Balancing Efficiency and Efficacy in a Doctor Visit

Mobile apps are the newest tool in a health care provider’s toolbox to encourage patient self-care and health management. Earlier this year, I worked with an active-duty family physician in a primary care clinic on Joint Base Lewis-McChord to pilot a process for prescribing a sleep app during a patient visit. The project included mapping a patient visit workflow, training staff on the mobile app, and developing patient handouts and provider guides.

However, we found that it was just too difficult for a provider or clinic support staff to take even a few minutes out of a patient visit to teach them about an app. The clinic team has many responsibilities to deliver a high standard of care and the high patient caseloads stretch even the most experienced staffs. As a behavioral health provider, I realized the luxury of having much more time with a patient compared to a relatively short, primary care visit.

This March, I attended the session on practice management at the annual conference of Uniformed Services Academy of Family Physicians (USAFP) to better understand what goes on day-to-day in the clinic. What I learned comes down to one word: Efficiency. The struggle for physicians is how best to utilize their time throughout the day and during each patient visit.

There’s a lot that goes on behind the scenes to ensure a high quality, productive patient visit. A simplified list usually includes:

  • Staff huddle to plan the day (or next few days)
  • Back-to-back patient appointments of approximately 20 minutes each (includes reviewing patient notes, examining and educating the patient, and writing notes)
  • Telephone consultations
  • Answering questions for clinic support staff
  • Administrative tasks like peer evaluations, quality monitoring of care, and tracking professional development

The biggest pain point is documenting patient visits in a timely manner. Writing notes can take a long time, and needs to be accurate to ensure that a patient’s condition is tracked and the appropriate care can be done along the way.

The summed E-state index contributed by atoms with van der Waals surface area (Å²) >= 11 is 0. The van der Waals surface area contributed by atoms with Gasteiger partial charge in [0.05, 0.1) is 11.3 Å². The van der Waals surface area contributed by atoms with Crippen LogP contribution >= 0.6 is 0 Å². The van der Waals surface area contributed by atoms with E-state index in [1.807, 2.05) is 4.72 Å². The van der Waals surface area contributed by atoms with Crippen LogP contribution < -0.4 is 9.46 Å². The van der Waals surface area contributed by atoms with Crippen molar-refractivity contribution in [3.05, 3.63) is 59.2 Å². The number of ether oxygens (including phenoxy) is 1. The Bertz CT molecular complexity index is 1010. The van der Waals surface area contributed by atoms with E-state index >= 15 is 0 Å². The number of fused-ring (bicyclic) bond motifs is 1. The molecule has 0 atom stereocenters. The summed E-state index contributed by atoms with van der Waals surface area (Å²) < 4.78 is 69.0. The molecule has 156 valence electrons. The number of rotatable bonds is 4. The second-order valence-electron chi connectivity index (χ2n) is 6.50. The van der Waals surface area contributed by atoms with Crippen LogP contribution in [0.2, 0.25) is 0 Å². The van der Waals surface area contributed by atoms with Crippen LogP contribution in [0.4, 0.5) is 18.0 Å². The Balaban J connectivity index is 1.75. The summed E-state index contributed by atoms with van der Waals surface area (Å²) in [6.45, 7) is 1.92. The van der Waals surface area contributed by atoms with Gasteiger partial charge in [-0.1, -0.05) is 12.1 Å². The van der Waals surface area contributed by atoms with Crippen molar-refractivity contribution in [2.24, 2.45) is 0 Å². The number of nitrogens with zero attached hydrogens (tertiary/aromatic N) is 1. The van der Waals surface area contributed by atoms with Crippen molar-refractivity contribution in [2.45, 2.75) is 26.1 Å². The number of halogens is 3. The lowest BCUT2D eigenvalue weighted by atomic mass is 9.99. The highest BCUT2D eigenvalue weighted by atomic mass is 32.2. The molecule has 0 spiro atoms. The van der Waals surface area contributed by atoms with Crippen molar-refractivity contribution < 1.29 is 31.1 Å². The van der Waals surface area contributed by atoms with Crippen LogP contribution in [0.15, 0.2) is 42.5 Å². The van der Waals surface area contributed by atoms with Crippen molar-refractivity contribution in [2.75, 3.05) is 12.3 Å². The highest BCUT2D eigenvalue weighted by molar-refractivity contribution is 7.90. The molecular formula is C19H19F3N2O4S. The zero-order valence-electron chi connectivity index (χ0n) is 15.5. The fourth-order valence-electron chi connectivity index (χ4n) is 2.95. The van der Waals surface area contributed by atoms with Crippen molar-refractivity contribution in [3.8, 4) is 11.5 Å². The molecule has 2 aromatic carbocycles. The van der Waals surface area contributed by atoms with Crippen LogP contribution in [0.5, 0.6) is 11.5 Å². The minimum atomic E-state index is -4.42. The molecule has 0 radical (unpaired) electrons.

The physicians who spoke in the session emphasized over and over that their success in treating their patients is heavily dependent of the efficiency and support of their clinic staff. The overall consensus was that each physician needs to find a system that works for them and their clinic, and continue to make improvements along the way.

Between what I learned from this session and my experience during the pilot, I understand that relying on a physician to prescribe mobile apps (let alone educate patients how to use them) does not fit well with how practices are run today. However, I’m also convinced that apps may help with a patient’s self-care and health management. My call to action for all of us is to use our collective creativity to develop new approaches to practice management in primary care to be able to prescribe new technology tools like mobile apps.

Kelly Blasko, Ph.D. is a psychologist and the Mobile Web Program Lead at the National Center for Telehealth & Technology (T2).

The views expressed are those of the author and do not reflect the official policy or position of the National Center for Telehealth & Technology, the Defense Centers of Excellence for Psychological Health & Traumatic Brain Injury, the Department of Defense, or the U.S. Government.


Read other posts by Dr. Kelly Blasko